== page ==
Teacher education candidates who feel they may not be adequately prepared to take licensing exams because of the pandemic do have options. Take an online class or two from PrepForward to ensure that all skill sets are covered before taking the accrediting assessment.

The situation continues to change daily as the United States adjusts to new and unprecedented guidelines for safety and disease prevention while ensuring that children receive the same quality education as they did pre-Covid-19. Classrooms may look quite different when the new school year starts. Thankfully, we can help each other prepare the best we can and adapt accordingly.

Passing the Composition Exercise: Mechanics

July 31st, 2018 | Comments Off on Passing the Composition Exercise: Mechanics | Certification Prep, Literacy Certification, Teacher's Lounge Blog, Writing Certification

PrepForward provides online preparation courses to candidates practicing compositions for state teacher tests, including the MTEL Communication and Literacy Skills exam in MA. In this series, I’ll share the most common errors I see and tips for making a solid score on each performance characteristic.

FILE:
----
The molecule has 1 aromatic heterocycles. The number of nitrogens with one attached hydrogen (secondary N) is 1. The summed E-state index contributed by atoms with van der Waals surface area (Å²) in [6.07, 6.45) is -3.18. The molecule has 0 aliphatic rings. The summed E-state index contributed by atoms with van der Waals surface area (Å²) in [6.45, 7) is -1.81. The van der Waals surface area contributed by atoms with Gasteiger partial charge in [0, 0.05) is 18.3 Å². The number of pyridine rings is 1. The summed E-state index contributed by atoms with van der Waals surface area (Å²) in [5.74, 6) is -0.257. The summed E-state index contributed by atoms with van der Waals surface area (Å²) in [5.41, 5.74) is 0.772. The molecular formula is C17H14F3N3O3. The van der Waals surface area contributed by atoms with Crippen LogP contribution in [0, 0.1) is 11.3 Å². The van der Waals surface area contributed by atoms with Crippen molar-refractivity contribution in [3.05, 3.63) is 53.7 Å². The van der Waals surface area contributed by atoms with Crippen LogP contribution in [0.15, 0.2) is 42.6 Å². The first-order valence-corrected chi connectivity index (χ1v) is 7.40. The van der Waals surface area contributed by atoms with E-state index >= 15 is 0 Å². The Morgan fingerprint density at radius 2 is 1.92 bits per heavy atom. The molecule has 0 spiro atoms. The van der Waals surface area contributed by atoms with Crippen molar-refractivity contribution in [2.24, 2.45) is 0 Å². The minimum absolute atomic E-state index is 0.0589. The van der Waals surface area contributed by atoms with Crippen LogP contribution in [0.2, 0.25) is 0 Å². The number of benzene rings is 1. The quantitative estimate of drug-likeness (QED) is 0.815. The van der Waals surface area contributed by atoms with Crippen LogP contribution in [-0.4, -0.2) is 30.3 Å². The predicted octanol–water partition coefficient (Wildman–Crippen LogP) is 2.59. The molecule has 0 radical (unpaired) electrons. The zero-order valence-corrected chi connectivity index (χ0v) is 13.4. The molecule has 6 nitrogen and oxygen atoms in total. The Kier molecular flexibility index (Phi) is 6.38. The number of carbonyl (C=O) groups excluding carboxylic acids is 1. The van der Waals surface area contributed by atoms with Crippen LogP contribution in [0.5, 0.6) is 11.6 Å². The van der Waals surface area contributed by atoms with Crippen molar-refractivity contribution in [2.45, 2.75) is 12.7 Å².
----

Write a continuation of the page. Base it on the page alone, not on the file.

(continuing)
Other articles in series: Passing the Composition Exercise: Usage

Spelling, punctuation, capitalization — these three areas are evaluated under the Mechanics trait on the MTEL Communications and Literacy Skills composition exercise. Let’s look at some strategies for earning a top rating in Mechanics.

First, save time to proofread your composition. I believe that many mechanics errors are keyboarding errors. A purposeful proofreading with an eye for errors in mechanics could make a measurable difference on weak compositions. If your problem lies in keyboarding, sharpen your skills with a few hours of practice.

Remember, you’ll be working without a grammar or spell check. As you write practice compositions, turn off any automatic computer proofreading helps. Write your paper. Turn the checkers back on, and see what gets flagged. Analyze your errors to find your weaknesses.

Below, you can find a quick list of spelling, punctuation, and capitalization reminders. The list is not meant to be exhaustive. It’s intended to remind you of trouble spots so that you can research, practice, and perfect your Mechanics score on test day.